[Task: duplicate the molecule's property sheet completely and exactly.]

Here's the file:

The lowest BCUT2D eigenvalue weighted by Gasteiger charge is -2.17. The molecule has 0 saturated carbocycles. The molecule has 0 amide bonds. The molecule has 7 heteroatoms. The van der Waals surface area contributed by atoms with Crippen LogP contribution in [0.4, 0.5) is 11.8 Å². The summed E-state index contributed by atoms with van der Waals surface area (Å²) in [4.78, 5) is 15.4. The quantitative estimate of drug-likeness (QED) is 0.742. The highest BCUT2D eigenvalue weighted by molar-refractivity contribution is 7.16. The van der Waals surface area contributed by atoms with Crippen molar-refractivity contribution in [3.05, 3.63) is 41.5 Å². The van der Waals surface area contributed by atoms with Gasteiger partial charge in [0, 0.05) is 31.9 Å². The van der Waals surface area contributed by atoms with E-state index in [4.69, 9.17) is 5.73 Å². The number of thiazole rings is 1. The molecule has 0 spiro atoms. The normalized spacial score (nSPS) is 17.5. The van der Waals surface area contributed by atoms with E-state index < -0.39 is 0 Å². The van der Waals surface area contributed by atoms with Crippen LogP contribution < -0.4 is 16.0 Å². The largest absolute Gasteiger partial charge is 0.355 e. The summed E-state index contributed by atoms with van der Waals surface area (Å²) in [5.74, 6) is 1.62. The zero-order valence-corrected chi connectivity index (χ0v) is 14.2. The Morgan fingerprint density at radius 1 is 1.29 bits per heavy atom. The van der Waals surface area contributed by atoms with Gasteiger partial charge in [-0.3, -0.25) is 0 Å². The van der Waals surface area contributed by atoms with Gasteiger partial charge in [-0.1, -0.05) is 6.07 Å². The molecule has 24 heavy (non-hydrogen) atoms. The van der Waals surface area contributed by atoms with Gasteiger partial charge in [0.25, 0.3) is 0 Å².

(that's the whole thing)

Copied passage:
The lowest BCUT2D eigenvalue weighted by Gasteiger charge is -2.17. The molecule has 0 saturated carbocycles. The molecule has 0 amide bonds. The molecule has 7 heteroatoms. The van der Waals surface area contributed by atoms with Crippen LogP contribution in [0.4, 0.5) is 11.8 Å². The summed E-state index contributed by atoms with van der Waals surface area (Å²) in [4.78, 5) is 15.4. The quantitative estimate of drug-likeness (QED) is 0.742. The highest BCUT2D eigenvalue weighted by molar-refractivity contribution is 7.16. The van der Waals surface area contributed by atoms with Crippen molar-refractivity contribution in [3.05, 3.63) is 41.5 Å². The van der Waals surface area contributed by atoms with Gasteiger partial charge in [0, 0.05) is 31.9 Å². The van der Waals surface area contributed by atoms with E-state index in [4.69, 9.17) is 5.73 Å². The number of thiazole rings is 1. The molecule has 0 spiro atoms. The normalized spacial score (nSPS) is 17.5. The van der Waals surface area contributed by atoms with E-state index < -0.39 is 0 Å². The van der Waals surface area contributed by atoms with Crippen LogP contribution < -0.4 is 16.0 Å². The largest absolute Gasteiger partial charge is 0.355 e. The summed E-state index contributed by atoms with van der Waals surface area (Å²) in [5.74, 6) is 1.62. The zero-order valence-corrected chi connectivity index (χ0v) is 14.2. The Morgan fingerprint density at radius 1 is 1.29 bits per heavy atom. The van der Waals surface area contributed by atoms with Gasteiger partial charge in [-0.3, -0.25) is 0 Å². The van der Waals surface area contributed by atoms with Gasteiger partial charge in [-0.1, -0.05) is 6.07 Å². The molecule has 24 heavy (non-hydrogen) atoms. The van der Waals surface area contributed by atoms with Gasteiger partial charge in [0.25, 0.3) is 0 Å².